The RAAF has once again walked away from the NAIDOC Touch Football Championship with the winners trophy.
Both the mens and mixed RAAF teams fielded in Thursday’s round robin touch football tournament won their final games which will see ‘Williamtown RAAF’ etched on the trophy for a third consecutive year.
Port Stephens-Hunter Police District Chief Inspector Tony Townsend, an organiser of the annual NAIDOC Week event, said it was a “great day”.
“Everyone was in good spirits and really competitive,” he said. “The tournament was played in really good spirit and everyone enjoyed themselves”
In their inaugural year playing in the championships, the Port’s teachers found themselves in the men’s final against RAAF.
RAAF faced Port Stephens Council in the mixed final. It was the council’s first year of making the final.
For the police, a highlight of the day was winning a game. It was the first game the side has won in the four years the tournament has been running.
“It was very special,” Chief Inspector Townsend said. “We can only improve from here.”
The teachers, from schools around Port Stephens, were the “surprise package” of the day, fielding competitive teams against the police, council, RAAF and Aboriginal community.
“It was awesome to have another group in the tournament but it was also awesome for the teachers to have that extra interaction with students who played in the tournament,” Chief Inspector Townsend said.
“They said they had a great time and would be back next year.”
Port Stephens MP Kate Washington presented the trophy and runner’s up plate at the end of the championship.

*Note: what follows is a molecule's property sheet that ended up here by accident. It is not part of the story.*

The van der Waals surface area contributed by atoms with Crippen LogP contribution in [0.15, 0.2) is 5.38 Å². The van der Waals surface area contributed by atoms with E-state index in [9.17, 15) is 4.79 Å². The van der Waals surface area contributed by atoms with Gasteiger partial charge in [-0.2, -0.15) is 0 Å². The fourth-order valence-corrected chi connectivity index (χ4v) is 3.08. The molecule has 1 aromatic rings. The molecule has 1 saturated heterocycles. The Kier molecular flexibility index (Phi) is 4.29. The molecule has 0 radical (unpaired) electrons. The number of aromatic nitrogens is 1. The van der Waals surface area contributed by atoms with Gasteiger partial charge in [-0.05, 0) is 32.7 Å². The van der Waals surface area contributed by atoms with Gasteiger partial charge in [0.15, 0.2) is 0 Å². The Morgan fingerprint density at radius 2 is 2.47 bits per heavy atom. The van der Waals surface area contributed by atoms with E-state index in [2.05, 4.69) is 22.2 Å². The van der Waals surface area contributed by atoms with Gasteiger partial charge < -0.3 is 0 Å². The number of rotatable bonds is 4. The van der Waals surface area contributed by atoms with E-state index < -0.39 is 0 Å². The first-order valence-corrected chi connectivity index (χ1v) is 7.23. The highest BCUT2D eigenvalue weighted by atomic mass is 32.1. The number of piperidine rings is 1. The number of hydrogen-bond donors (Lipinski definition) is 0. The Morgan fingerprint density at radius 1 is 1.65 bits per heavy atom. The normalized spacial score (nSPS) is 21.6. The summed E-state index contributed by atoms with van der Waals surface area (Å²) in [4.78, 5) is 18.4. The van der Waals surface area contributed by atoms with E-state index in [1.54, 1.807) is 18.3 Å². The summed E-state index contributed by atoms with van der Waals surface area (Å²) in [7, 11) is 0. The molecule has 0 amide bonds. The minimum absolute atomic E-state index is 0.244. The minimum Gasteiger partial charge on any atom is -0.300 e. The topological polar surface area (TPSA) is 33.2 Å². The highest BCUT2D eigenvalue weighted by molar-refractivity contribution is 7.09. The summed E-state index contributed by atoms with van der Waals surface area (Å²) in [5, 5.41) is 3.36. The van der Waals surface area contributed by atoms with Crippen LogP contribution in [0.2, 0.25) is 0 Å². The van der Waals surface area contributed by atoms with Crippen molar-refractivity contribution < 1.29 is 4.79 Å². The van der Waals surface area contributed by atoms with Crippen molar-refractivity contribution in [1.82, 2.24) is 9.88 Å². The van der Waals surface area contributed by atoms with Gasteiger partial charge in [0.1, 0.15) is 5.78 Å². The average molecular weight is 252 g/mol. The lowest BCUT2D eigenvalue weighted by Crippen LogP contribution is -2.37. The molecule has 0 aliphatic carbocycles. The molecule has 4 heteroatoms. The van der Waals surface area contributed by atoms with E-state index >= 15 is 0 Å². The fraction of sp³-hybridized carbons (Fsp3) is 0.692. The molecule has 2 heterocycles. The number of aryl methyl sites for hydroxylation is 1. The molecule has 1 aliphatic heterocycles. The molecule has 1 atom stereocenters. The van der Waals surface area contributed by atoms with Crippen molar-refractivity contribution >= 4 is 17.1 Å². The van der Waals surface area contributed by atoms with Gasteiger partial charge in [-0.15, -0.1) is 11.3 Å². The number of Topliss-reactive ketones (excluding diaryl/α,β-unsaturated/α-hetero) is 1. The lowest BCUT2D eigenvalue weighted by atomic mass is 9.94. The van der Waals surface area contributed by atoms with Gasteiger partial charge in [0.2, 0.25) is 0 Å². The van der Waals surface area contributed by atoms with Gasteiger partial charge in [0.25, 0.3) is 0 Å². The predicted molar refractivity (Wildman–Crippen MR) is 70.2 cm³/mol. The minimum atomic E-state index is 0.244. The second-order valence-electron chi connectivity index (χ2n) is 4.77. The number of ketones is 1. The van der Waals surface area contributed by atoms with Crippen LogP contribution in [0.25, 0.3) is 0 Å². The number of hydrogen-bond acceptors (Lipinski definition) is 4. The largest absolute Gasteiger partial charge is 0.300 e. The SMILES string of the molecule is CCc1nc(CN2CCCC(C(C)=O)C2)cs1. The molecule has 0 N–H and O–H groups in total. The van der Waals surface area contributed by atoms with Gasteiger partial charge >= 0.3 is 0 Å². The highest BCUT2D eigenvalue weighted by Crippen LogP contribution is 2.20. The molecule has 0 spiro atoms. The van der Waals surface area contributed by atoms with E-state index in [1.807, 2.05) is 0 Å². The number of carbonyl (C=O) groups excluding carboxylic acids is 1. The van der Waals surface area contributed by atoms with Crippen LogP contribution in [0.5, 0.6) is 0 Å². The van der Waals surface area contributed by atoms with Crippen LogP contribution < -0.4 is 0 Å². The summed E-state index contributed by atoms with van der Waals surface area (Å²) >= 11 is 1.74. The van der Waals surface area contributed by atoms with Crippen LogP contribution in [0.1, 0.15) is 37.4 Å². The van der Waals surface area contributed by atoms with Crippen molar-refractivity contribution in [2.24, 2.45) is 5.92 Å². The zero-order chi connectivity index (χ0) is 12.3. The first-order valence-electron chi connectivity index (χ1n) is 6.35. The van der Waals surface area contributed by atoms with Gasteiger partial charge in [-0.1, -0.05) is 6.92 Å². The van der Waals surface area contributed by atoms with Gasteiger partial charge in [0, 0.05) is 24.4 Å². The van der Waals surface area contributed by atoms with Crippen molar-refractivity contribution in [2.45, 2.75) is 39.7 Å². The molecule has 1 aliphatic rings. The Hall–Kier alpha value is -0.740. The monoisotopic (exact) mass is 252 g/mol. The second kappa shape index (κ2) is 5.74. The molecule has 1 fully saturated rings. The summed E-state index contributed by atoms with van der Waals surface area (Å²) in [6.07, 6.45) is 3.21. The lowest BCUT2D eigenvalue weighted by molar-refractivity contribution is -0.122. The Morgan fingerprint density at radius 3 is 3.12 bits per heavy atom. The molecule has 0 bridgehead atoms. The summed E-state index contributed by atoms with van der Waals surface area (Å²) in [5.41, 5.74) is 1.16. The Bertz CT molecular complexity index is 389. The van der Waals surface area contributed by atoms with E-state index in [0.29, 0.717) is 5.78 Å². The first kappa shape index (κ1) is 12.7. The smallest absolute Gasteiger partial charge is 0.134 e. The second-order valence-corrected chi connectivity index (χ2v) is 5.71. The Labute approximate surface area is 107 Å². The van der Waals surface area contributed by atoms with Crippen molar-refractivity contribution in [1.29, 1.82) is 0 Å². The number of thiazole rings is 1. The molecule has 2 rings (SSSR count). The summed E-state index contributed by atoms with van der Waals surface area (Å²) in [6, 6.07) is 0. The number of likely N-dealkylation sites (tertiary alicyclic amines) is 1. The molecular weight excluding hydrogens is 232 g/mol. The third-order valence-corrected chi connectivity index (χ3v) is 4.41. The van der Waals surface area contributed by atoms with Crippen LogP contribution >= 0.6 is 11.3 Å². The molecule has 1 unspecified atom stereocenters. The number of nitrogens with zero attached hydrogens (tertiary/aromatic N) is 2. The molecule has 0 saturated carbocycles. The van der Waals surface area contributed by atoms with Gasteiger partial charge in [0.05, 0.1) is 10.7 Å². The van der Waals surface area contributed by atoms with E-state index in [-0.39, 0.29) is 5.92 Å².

The fourth annual NAIDOC Touch Football Championship kicked off in Medowie on Thursday morning.
About 100 people in mixed and men’s teams from police, RAAF, the Worimi Aboriginal community, Port Stephens Council and, a new addition this year, teachers of Port schools took part in the day-long round robin touch tournament.
Before the action got underway, Worimi elder Leigh Ridgeway performed the welcome to country while his brother and fellow Worimi elder Justin Ridgeway performed a smoking ceremony.
Port Stephens MP Kate Washington and Port Stephens Mayor Ryan Palmer officially opened championship event.
“I thank you for coming here today to celebrate NAIDOC Week and for there to be such representation from across out community here today is really impressive,” Ms Washington said.
“I understand there’s defence here today, police, council and department of education for the first time joining in.
“It’s really impressive to have those links in the community playing sport together and understanding each other. It’s going to help our cultural communication, our cultural understanding and also make our community stronger.”
Cr Palmer not only opened the championship on Thursday morning, but joined the council’s ranks on the field.
“It's wonderful to be part of the touch football tournament here today,” he said. “It’s wonderful to see over 100 competitors here in Medowie. We’ve had such a great week celebrating NAIDOC.”
It was the Port Stephens Aboriginal community that won the first championship in 2015 with the RAAF runners up. In the past two years, however, it was the RAAF that claimed the championship trophy and the Port’s Aboriginal community that has been runners up.
More to come.